Skip to content
Back to blog

How to Be An Ally to Black Marketers Now and in the Future

The word ally has a few definitions, but when discussing social justice, an ally is:

  • one that is associated with another as a helper: a person or group that provides assistance and support in an ongoing effort, activity, or struggle.
  • a person who is not a member of a marginalized or mistreated group but who expresses or gives support to that group.

Thousands of professionals make up the U.S. marketing and public relations industry. In 2020, Labor Force Statistics from the Population Survey found that Black marketers accounted for 6.6% of U.S. employees in the advertising and public relations industry. White marketers accounted for 84.5%, Asian marketers 6%, and Hispanic or Latino marketers 7.6%. Maybe this is surprising to you, perhaps it's not, but one thing for sure is that there is a lack of racial diversity in the industry, and allyship is needed. Regardless of your ethnicity, Black Marketers Association of America is here to provide you with a few ways you can be an ally to black marketers in your organization:

Understand that institutional racism DOES exist and get comfortable talking about it.  Institutional racism, also referred to as systemic racism, disadvantages some individuals and groups and can damage their physical and mental health. It is a form of racism that, unfortunately, has been built into our society throughout history. It exists whether you are comfortable with it or not; facing that discomfort will help you confront it in the industry.

Take the first step in confronting institutional racism by educating yourself on what racism is. By learning what racism is, even if you believe you have never personally witnessed it yourself, you can better recognize how society has created disadvantages for the black community. Educator Robin DiAngelo, the author of White Fragility: Why It's So Hard for White People to Talk About Racism, has noticed from her 20 years of experience that “white people are sensationally, histrionically bad at discussing racism.” When getting defensive and trying to set yourself apart from the “bad apples,” you only ignore that racism is real and still an issue today.

Check your prejudices and microaggressions. You may not be aware of how your words and actions can make your black marketing peers feel. Unfortunately, 43% of Black executives have had colleagues use racially insensitive language in their presence, and black professionals are more likely to encounter racial prejudice and microaggressions than any other racial or ethnic group.  Some examples of microaggressions often made towards black professionals include "You are so articulate/speak so well. "I'm not racist, I have black friends." and tone policing comments such as "You are so aggressive." Microagressions can be unintentional, but the harmful impact they have is still the same.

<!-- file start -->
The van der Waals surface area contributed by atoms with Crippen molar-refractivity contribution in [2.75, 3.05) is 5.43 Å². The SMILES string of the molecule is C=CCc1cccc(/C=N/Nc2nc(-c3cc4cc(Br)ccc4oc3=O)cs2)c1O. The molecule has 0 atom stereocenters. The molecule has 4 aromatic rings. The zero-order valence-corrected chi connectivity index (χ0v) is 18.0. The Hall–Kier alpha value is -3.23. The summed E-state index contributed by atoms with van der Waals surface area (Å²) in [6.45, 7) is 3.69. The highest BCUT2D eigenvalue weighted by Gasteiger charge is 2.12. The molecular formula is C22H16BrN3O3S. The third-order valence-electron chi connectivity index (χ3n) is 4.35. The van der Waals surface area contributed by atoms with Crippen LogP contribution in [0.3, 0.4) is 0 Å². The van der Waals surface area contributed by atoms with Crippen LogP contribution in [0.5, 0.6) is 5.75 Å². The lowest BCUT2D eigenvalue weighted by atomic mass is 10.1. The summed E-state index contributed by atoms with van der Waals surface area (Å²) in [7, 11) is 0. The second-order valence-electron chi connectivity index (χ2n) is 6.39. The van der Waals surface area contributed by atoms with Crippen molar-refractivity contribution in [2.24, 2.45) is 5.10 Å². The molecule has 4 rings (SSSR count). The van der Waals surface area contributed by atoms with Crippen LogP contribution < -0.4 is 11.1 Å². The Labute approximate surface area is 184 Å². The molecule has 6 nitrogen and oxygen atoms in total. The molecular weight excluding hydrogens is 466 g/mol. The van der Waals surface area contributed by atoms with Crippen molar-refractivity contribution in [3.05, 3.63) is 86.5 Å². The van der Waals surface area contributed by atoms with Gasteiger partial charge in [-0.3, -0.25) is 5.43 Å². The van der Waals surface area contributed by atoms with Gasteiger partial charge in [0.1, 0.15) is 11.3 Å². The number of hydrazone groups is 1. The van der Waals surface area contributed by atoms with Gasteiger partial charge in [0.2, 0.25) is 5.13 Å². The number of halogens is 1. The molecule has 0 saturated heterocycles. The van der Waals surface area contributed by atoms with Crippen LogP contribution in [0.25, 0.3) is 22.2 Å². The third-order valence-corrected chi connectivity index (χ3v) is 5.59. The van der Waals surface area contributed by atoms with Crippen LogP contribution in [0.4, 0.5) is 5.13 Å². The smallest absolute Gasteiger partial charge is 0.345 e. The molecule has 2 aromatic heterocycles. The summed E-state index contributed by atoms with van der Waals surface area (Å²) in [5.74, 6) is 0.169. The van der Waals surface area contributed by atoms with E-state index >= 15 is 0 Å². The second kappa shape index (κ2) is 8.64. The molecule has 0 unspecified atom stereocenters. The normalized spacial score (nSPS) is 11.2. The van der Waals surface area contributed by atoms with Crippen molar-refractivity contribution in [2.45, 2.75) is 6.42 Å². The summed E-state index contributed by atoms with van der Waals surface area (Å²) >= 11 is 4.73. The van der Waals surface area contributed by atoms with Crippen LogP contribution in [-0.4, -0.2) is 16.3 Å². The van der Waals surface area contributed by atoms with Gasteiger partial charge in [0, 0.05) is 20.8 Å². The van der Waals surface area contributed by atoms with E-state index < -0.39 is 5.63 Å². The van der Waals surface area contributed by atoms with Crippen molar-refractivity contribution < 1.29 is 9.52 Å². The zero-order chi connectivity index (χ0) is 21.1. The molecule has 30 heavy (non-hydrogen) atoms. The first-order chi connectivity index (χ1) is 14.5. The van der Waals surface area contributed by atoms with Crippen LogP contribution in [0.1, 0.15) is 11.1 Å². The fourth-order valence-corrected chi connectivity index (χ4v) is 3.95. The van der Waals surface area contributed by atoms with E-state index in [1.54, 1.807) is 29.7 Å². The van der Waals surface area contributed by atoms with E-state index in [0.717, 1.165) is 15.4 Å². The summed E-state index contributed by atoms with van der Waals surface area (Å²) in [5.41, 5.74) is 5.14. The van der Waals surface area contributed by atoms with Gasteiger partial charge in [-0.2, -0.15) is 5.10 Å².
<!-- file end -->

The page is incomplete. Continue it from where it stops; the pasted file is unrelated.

As an ally, if you notice microaggressions taking place, speak up. While this does not mean speaking for the target of the microaggression, it means acknowledging that the comment or action is offensive and explaining why. If you commit a microaggression, be open to being educated when told why and how it is considered offensive. As you know, words can have a powerful meaning. Recognizing harmful language and behaviors used in your organization and work creates an environment that is truly safe and inclusive.

Know that black is not a monolith. Regardless of race, none of us has lived the same experience. People, especially black people, come from diverse backgrounds, with different expectations and perspectives that may introduce you to something you weren’t aware of before. Growing up myself, I have found non-black associates surprised to hear that I did not grow up in Brooklyn, where I was born and lived later in life, but instead, a small city in upstate New York called Schenectady. Not all of us have grown up in the inner city or another region, like Africa or the Caribbean. Some of us have grown up in small towns and suburbs and come from other countries like the U.K or Italy and even Spain. The black community is full of diversity, we’re all unique individuals, and these differences can bring value to an organization and campaigns if you listen to our ideas.

Provide black marketers with real opportunities. Social impact organization Hue and The Harris Poll found that marketers were two times more likely to report that their employer has not addressed the recruitment, visibility, or access to opportunities for BIPOC. These findings are even more disheartening, knowing the racial pay gap alone has put black workers at a disadvantage. According to a study on the representation of African-Americans in the advertising industry, the research firm Bendick and Egan Economic Consultants “found that African-American professionals in the ad industry face dramatic bias in pay, hiring, assignments, and promotions.” So, ask yourself, why should black marketing professionals feel unseen and underpaid when having black marketers on your team is beneficial to your agency and brands? By being a better ally, you must be willing to empower your black peers and their professional development and pay them their worth.

Being an ally is more than a moment of silence in the office to acknowledge those killed due to police brutality or officially recognizing Juneteenth as a federal holiday. To be a better ally now and in the future means listening and genuinely supporting black marketers' advancement in the workplace. Instead of getting defensive when it comes to race, value the perspective it brings to your team. It means to value black people, period.

Ready to reach your DE&I goals? Learn more about partnering with BMAA today by visiting If you have any questions, contact our Partnership Director at today.